“Consolidating and realigning office space to reflect the post-pandemic hybrid work environment” is another goal. Cognizant wants to save $100 million in real estate costs by 2025 compared to 2022.

The company said this reduction in real estate costs is net of expenditures to increase its real estate footprint in smaller locations, especially in India, to support its hybrid work strategy. Employees may return to work.


Cognizant has 3,51,500 employees, down 3,800 from Q4FY22. The corporation has stopped reporting involuntary attrition.

Trailing-twelve-month voluntary attrition dropped to 23% from 26% sequentially. Tech services employees only; Intuitive Operations and Automation employees are excluded.

The CEO stated last quarter that the company wants to be an employer of choice.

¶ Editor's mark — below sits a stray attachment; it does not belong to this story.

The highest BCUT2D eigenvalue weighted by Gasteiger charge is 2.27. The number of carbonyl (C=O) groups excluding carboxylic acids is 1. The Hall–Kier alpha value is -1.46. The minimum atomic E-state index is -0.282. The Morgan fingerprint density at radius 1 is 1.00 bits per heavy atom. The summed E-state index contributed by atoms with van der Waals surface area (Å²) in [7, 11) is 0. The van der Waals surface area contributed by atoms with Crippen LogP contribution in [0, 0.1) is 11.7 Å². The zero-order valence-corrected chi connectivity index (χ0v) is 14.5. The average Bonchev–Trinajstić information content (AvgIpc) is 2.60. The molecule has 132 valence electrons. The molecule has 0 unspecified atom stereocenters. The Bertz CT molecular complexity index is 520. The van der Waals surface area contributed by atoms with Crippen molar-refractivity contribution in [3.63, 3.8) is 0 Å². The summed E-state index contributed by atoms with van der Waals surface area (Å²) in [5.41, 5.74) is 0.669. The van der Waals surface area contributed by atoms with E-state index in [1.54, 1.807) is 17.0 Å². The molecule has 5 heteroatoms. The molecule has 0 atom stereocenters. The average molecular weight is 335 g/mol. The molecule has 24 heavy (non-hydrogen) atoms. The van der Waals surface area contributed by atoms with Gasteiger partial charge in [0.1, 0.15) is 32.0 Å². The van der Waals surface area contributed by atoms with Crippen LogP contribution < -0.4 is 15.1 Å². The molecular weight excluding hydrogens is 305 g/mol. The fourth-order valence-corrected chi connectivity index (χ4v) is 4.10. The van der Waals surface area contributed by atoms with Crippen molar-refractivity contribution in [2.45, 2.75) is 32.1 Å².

Most employees received their third salary increase in 18 months this month.

Kumar claimed the organization has made “career progression easier” by expanding the internal jobs process and restructuring the promotion process to increase corporate movement.

Generative AI

Kumar said generative AI may “fundamentally transform our client’s businesses and increase our own productivity” like Cognizant’s Indian peers.

The company is investing more in AI and working with clients to identify critical use cases. “We’ve conducted ideation sessions with over 30 clients and are now working to industrialize solutions to the common challenges,” Kumar said.

We believe generative AI will revolutionize the technology services business, increasing productivity and software and data engineering prominence. AI boosts our creativity and productivity. He continued, “We are piloting generative AI to accelerate consulting, design, engineering, and operations to double our associates’ productivity.”

He claims that modern IT operations can cut operating costs by 25–45%, mean to delivery and detech by 30–50%, and FTEs by 15–30% compared to existing methods.